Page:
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When Alex looks at her future, she sees nothing promising even though she’s on track to be class valedictorian. She’s reclusive, has no real friends and her home life is bleak. Her older sister was kidnapped, tortured and murdered three years ago, her father, the only person she felt any connection to, left shortly afterward and her mother lives in a perpetual blur fueled by scotch in large quantities.

When her sister’s killer got off, Alex gave in to the darkness that permeates her and exacted revenge rather graphically. She was never caught, but knows that darkness waits patiently inside, hence her having no plans for college or anything similar following graduation.

Despite her efforts to fly under the radar, two classmates find her intriguing. Jack Fisher, her only competition for top spot in their class, could have any girl he wants, and often does, but there’s something about Alex that makes him feel different and alive and despite her efforts to keep him at arms length, they both feel such a strong attraction that coming together is inevitable.

Then there’s Peekay, short for Preacher’s Kid, who ends up doing community service with Alex at the animal shelter. They bond over abandoned and neglected cats, dogs and even a rabbit.

As you read this book, you know something bad awaits, but Mindy does such a good job of pulling you in and getting you to care about all three teens, you also care about the peripheral players, especially Branley, the cheerleader Jack can’t seem to distance himself from. The twist at the end was a shocker for me and I expect it will be for many readers.

There are books you read casually, others you put down with reluctance when something needs to be done and there are a few that refuse to allow you to stop reading until the last page. This falls solidly into that last category. In the acknowledgments the author says she let the manuscript sit for 15 years. I’m ever so grateful she pulled it out and got it published. It’s gritty, has violence and strong language, but teens living hardscrabble lives or who love realistic fiction will devour this one.

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Filed under Fiction, Grade 10-12

Skin Deep

Skin Deep by E.M. Crane, Delacorte Books for Young Readers (March 11, 2008). ISBN: 9780385734790. Reviewed by John R. Clark.

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Andrea Anderson flies under the radar at school and at home. She knows she doesn’t fit with any of the cliques at school, and at home the only time Mom pays attention to her is during commercial breaks in her evening TV shows. She reads a lot to escape, but has little else to look forward to. Her only real friend, Victor moved away a couple years before. One thing she does have going for her is a budding insight, coupled with intelligence.

Everything changes when her mother tells her about mysterious Ms. Menapace who lives in a house on a nearby hill. She’s in the hospital needs someone to care for her dog. Despite initial misgivings, Andrea makes the trek to the home, imagining it in disrepair and believing the owner is a frail old lady.

Entering the fenced in garden to reach the back door is the first step in an amazing journey for her. Spring hasn’t fully hit yet, but the stones and sculptures are striking enough to start her imagining what things will look like when all the plants awaken. Then she meets Zena, the huge but gentle Saint Bernard, owned by Honora (Ms. Menapace). They connect almost immediately and once they venture into the woods, a place that’s like a second home to Andrea, that connection is cemented.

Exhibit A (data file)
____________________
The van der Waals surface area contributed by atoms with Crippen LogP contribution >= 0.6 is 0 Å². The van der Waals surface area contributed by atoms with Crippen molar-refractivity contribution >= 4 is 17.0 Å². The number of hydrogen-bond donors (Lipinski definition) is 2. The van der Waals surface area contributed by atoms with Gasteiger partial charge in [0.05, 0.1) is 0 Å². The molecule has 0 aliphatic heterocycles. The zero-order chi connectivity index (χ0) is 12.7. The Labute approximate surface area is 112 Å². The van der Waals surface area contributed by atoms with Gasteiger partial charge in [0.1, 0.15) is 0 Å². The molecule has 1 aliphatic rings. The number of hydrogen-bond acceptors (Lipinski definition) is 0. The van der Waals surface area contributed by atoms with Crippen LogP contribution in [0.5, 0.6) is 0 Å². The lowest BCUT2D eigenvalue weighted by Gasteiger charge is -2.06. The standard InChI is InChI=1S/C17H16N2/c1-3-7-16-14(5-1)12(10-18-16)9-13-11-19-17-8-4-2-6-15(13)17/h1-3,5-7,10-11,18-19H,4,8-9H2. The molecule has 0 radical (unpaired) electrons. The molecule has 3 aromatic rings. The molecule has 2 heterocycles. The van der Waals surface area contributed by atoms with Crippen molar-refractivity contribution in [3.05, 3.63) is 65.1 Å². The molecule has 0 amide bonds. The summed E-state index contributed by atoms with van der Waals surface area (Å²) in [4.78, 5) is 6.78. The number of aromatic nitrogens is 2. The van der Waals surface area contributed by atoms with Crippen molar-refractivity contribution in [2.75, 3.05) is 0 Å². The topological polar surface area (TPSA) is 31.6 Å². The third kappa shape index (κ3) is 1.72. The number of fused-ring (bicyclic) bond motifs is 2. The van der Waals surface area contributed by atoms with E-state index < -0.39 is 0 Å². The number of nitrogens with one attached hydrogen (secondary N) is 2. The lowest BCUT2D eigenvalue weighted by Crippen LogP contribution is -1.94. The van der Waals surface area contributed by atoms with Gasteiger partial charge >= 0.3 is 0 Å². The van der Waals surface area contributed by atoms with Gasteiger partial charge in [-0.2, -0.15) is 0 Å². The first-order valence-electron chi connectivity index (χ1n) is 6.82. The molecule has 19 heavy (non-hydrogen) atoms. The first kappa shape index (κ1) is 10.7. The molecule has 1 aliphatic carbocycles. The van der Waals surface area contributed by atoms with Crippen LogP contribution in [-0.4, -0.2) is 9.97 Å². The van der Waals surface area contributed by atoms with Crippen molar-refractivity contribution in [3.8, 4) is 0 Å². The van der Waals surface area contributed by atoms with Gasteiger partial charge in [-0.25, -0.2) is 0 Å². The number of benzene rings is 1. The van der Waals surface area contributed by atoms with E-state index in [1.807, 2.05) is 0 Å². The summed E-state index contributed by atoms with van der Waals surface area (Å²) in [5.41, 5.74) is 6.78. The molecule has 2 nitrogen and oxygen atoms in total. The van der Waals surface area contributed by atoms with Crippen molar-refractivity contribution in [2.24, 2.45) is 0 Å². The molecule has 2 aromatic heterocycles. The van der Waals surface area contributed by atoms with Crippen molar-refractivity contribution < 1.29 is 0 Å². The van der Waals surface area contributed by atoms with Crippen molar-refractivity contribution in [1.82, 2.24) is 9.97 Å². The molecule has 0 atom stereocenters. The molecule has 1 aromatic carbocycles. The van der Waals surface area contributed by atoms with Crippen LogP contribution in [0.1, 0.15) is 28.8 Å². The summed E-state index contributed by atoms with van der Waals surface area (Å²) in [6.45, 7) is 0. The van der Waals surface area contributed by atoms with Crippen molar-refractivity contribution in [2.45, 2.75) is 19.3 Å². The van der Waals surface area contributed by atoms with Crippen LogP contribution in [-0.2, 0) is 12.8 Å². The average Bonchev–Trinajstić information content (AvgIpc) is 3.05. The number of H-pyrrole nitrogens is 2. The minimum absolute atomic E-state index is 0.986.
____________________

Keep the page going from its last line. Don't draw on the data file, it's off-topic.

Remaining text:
Reading on is like watching elegant dominoes fall in slow motion. Zena and Honora, who’s a lot younger than Andrea imagined, exert their combination of wisdom and magic to pull her out of the protective shell she’s built around her. Once it begins to crack, readers follow her coming of age, one that includes understanding of others, particularly her mother, new friends both young and old and a growing level of self confidence. It’s a beautiful journey to experience.

I haven’t seen such eloquent prose in a YA book for some time. The sample below is just one of many in the story: “I no longer feel awkward and second-rate with Honora. I’ve realized that I’m one color in her painting of the world. And while any artist may have her favorite colors, a good artist never discredits those subtle, shy hues that contribute to the landscape.”

While it’s been out for a while, this is a great book to offer teens and advanced tweens who like intelligent stories with great prose. I wish the author had written more.

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Filed under Fiction, Grade 10-12, Grade 7-9

The Best Possible Answer

The Best Possible Answer by E. Katherine Kottaras, St. Martin’s Griffin (November 1, 2016). ISBN: 9781250072818. Reviewed by John R. Clark, MLIS.

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Trust betrayed can really feel devastating, but when you’re young and love, or thought you loved the betrayer, the devastation can be even greater and demoralizing. After her now-ex shares an intimate picture online, Viviana Rabinovich-Lowe becomes so stressed and sleep deprived she falls asleep while riding her bicycle, suffering a concussion as well as major embarrassment.

She can’t shake the feeling that her father’s ever-longer absences, ostensibly to work as an architect in Singapore, are directly related to her mistake. In fact, it seems like her family is falling apart. Mom is angry and stressed, leaving only her younger sister Mila to help her avoid feeling totally abandoned. It’s her best friend Sammie who comes to her rescue, arranging for them to work together at the swimming pool serving the huge apartment complex where they both live.

The job is the beginning of her healing, although she has no idea that’s possible after the first crazy day. However, she meets Evan and has to struggle not to fall for him since Sammie has a thing for him. The job soon introduces her to other people who are completely different from her school mates and through them, Viviana starts to realize that she can hit her own personal reboot-my-life button.